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Publication numberUS3950125 A
Publication typeGrant
Application numberUS 05/473,068
Publication dateApr 13, 1976
Filing dateMay 23, 1974
Priority dateMay 23, 1974
Publication number05473068, 473068, US 3950125 A, US 3950125A, US-A-3950125, US3950125 A, US3950125A
InventorsJohn Drummond McGugan
Original AssigneeNoralco Overseas, Inc.
Export CitationBiBTeX, EndNote, RefMan
External Links: USPTO, USPTO Assignment, Espacenet
Burners
US 3950125 A
Abstract
A burner for burning crude or contaminated oil comprises a body defining a bore open at both ends, at one of which the oil is burnt, air being drawn into the flame through the bore, and an annular oil inlet in the bore wall such that air flowing through the bore to the flame will draw oil from the inlet in atomised form, will mix with it and will carry it into the flame. The burner is surrounded by an annular water ring provided with nozzles for spraying water into the flame.
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Claims(21)
I claim:
1. A burner for fluid fuel comprising:
a body defining a bore open at both ends, said bore having, sequentially in the direction from one of said open ends to the other of said open ends, a first frusto-conical portion of increasing cross sectional area in said direction, a cylindrical portion and a second frusto-conical portion of decreasing cross sectional area in said direction, said body further defining an annular chamber surrounding said bore;
inlet means to said chamber, and outlet means from said chamber surrounding said bore and opening into said bore in the region of the junction of said cylindrical portion with said first frusto-conical portion and arranged to discharge fuel along the surface of said first frusto-conical portion to its open end;
means for supplying fluid fuel to said inlet means to said chamber; and
air guide means in said bore comprising a body having a cylindrical mid-portion and tapering end portions extending co-axially of said bore with a tapering portion being in said first and second frusto-conical portions and said cylindrical mid-portion being in said cylindrical portion of said bore;
wherein, in operation, fluid fuel and air mixture is burnt adjacent said one end of said bore, air being drawn into said bore from said other end, and drawing fluid fuel from said chamber through the opening of said outlet means.
2. A burner according to claim 1, wherein the body comprises first and second parts between which the annular chamber and outlet means are defined, the outlet means having the form of an opening extending continuously circumferentially of the bore and the parts being relatively movable to vary the dimensions of the outlet opening.
3. A burner according to claim 2, including means for relatively biassing the parts in a direction to reduce the dimensions of the outlet opening, the body parts being arranged so that the pressure of fluid fuel in the chamber will bias the parts relative to each other in the opposite direction.
4. A burner according to claim 3, wherein the biassing means includes a piston and cylinder assembly connected between the first and second parts.
5. A burner according to claim 3, wherein the biassing means includes a spring acting between the first and second parts.
6. A burner assembly comprising a burner according to claim 1 and a hollow annular member for water, surrounding the burner adjacent the one end and having an inlet and outlet means for directing water against a flame established adjacent the one end of the body.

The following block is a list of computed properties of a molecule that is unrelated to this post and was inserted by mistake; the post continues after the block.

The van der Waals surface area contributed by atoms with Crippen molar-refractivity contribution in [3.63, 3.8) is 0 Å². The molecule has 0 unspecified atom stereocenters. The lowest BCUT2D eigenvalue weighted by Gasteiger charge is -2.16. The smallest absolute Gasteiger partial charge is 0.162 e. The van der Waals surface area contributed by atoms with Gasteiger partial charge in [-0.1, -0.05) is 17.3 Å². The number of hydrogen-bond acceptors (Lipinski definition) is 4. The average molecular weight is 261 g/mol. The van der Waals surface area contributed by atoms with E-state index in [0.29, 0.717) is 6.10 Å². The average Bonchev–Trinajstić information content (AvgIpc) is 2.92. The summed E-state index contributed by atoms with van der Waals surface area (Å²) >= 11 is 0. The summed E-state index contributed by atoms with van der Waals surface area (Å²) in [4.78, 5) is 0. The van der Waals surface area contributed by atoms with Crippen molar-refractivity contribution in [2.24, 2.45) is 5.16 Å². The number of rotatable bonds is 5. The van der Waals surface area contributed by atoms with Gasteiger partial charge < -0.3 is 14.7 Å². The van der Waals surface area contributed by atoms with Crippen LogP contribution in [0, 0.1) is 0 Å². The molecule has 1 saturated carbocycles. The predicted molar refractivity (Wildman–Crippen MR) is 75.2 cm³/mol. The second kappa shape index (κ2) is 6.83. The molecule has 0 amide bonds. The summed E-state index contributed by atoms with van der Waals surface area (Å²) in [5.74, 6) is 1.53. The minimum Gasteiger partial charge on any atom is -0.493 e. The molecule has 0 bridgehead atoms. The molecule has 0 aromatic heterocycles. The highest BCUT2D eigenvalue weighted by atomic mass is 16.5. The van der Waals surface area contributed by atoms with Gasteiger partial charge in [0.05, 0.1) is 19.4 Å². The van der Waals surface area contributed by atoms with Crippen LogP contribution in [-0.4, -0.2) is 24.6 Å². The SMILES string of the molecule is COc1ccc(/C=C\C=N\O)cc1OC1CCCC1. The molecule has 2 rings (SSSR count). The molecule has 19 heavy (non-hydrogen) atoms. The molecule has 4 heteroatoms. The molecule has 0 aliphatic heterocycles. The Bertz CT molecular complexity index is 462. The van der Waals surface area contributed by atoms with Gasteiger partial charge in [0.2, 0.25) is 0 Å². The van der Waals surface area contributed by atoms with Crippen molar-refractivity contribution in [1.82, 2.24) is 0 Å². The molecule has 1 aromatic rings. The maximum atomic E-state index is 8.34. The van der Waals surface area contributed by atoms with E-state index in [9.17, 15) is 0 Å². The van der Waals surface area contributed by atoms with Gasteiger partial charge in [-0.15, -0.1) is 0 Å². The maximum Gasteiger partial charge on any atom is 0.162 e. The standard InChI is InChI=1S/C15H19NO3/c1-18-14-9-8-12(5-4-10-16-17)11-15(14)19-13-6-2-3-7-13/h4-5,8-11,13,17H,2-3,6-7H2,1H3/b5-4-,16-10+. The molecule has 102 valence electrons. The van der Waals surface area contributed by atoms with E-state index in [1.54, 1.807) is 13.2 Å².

7. A burner assembly according to claim 6, wherein the outlet means of the hollow annular member have the form of a plurality of circumferentially spaced outlet nozzles arranged to direct a jet or spray of water against the flame.
8. A burner assembly according to claim 6, including means in the path of air flowing between the burner and the hollow annular member for providing the air with a non-axial component of velocity.
9. A burner assembly according to claim 8, wherein the hollow annular member is mounted on a sleeve and the means in the path of air flowing between the burner and the hollow annular member are vanes extending between the sleeve and the burner.
10. A burner according to claim 1, wherein the air guide means include angularly spaced vanes extending between said air guide means and the wall of said bore.
11. A burner according to claim 1, wherein the bore at the one end thereof is cylindrical and members are provided at each end of said body having frusto-conical bores therethrough communicating with said bore in said body, the diameters of the bores of said members increasing in directions away from said body.
12. A burner according to claim 11, wherein said member at said other end of said body is formed with openings therein for admission of additional air to the burner.
13. A burner assembly comprising a burner according to claim 12 and a hollow annular member for water, surrounding the burner adjacent the one end and having an inlet and outlet means for directing water against a flame established adjacent the one end of the body.
14. A burner assembly according to claim 13, wherein the outlet means of the hollow annular member have the form of a plurality of circumferentially spaced outlet nozzles arranged to direct a jet or spray of water against the flame.
15. A burner assembly according to claim 13, including means in the path of air flowing between the burner and the hollow annular member for providing the air with a non-axial component of velocity.
16. A burner assembly according to claim 15, wherein the hollow annular member is mounted on a sleeve and the means in the path of air flowing between the burner and the hollow annular member are vanes extending between the sleeve and the burner.
17. A burner for fluid fuel comprising: